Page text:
2. Container Orchestration: When using Amazon ECS or Amazon EKS, AWS Cloud Map integrates seamlessly. As containers spin up or down, they automatically register and deregister with the service map.

  3. Multi-Region Deployments: For applications deployed across multiple regions, AWS Cloud Map simplifies cross-region service discovery.

  4. Custom DNS Names: You can define custom DNS names for your services, making them easier to remember and reference.

  5. Filtering with Attributes: Specify attribute values for service instances (e.g., deployment stage, environment). Clients can use these attributes to filter resources.

  6. Hybrid Architectures: AWS Cloud Map works not only with AWS resources but also with on-premises resources, providing a unified service discovery experience.

AWS Cloud Map is a powerful tool for managing service discovery in dynamic cloud environments. By creating a clear map of your backend services, you simplify resource location and enhance the reliability of your applications. Whether you’re building microservices, deploying containers, or orchestrating complex architectures, AWS Cloud Map is a valuable addition to your toolkit.


Hava.io is an automated cloud diagramming tool designed to simplify the discovery and documentation of cloud environments.

Here are the key points about Hava:

  1. Automated Cloud Diagrams: Hava generates interactive cloud diagrams within minutes from multiple cloud vendors (such as AWS, Azure, and GCP). These diagrams map out your cloud architecture, providing a visual representation of your infrastructure, security layers, and containers.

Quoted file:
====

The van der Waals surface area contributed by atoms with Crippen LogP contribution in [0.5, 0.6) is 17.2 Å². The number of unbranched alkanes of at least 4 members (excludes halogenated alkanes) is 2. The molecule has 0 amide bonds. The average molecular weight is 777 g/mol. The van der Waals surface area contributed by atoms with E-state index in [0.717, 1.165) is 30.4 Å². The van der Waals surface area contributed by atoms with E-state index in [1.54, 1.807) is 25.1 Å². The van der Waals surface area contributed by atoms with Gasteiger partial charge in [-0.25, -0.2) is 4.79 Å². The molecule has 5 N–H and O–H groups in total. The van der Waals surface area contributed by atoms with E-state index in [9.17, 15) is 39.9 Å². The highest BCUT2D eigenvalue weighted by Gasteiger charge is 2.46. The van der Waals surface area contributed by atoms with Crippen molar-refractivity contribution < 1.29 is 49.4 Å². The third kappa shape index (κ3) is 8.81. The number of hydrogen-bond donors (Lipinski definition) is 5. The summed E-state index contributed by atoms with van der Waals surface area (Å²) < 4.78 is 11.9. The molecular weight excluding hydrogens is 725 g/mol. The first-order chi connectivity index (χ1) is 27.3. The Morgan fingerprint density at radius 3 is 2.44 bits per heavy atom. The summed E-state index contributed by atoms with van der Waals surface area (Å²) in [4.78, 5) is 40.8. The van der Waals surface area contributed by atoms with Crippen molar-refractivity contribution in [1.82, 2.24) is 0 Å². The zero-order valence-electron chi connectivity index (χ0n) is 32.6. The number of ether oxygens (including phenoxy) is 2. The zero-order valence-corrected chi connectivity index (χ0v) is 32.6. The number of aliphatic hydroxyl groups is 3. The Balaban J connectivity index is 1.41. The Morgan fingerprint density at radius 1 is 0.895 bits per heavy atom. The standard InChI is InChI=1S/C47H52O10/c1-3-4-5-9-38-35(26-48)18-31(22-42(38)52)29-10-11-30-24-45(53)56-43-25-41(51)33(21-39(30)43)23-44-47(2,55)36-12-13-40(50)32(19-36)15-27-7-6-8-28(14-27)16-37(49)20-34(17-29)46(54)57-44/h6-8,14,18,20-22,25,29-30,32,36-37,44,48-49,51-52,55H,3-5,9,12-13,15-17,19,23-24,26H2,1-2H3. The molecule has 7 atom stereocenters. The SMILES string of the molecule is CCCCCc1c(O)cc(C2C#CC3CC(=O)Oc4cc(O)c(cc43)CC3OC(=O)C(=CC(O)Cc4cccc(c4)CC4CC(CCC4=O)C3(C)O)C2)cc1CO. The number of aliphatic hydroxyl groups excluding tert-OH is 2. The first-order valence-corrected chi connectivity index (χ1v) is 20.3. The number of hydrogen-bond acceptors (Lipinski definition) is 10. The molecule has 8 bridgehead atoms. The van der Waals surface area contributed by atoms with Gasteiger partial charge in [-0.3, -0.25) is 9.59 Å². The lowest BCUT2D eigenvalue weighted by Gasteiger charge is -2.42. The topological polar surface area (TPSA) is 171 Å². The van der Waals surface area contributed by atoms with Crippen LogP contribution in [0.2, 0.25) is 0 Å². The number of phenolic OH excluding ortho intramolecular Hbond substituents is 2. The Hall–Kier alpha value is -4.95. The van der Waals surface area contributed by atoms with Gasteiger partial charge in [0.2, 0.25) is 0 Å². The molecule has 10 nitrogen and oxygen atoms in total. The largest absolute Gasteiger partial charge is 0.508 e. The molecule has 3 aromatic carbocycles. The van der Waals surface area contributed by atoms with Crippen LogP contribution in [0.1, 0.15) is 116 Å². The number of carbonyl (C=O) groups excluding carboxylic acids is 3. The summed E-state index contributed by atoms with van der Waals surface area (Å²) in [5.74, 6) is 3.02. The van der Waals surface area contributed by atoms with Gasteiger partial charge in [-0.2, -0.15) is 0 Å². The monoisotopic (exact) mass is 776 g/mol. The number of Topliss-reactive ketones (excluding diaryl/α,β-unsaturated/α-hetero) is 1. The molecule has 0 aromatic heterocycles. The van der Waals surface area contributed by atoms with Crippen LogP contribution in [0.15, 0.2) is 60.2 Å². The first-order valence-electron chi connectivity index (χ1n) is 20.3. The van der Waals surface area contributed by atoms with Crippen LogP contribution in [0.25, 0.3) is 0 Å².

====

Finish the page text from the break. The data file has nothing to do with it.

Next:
2. Multiple Vendor Support: Connect your cloud accounts (AWS, GCP, and Azure) to Hava. It imports your environments and creates logically laid-out diagrams grouped by VPCs or resource zones. You can easily spot anomalies, review cost forecasts, and export diagrams for management, audit, and compliance purposes.

  3. Resource Details: Selecting each resource on the diagram reveals attributes like security groups, connections, subnets, and ingress/egress IPs. This helps you quickly identify vulnerabilities and understand resource configurations.

  4. Versioning and Change Tracking: Hava continuously polls your cloud configuration. When changes occur, diagrams are updated, and previous versions are archived. You can compare and view historical environment configurations.

  5. Efficiency and Integration: Hava streamlines operations with rapid onboarding, real-time visualization, and fast vulnerability identification. It also offers an API for integration into your build pipeline.

  6. Embed Diagrams Anywhere: Hava provides an embeddable diagram viewer, allowing you to place diagrams externally via an iFrame code snippet without requiring login. There are also native integrations with Confluence, Github and a fully featured API and CLI allowing you to programatically control the addition, generation and updating of your cloud architecture diagrams.

  7. Architecture Change Alerts: When changes are detected, you can configure Hava alerts to send an email to specified recipients which describes the change and provides a revision comparison diagram. Different environments can have different recipients so they know the minute something changes in the architecture they are responsible for.

You can learn more about Hava, how it works and what diagrams are produced here:

Topics: aws Documentation DevOps cloud mapping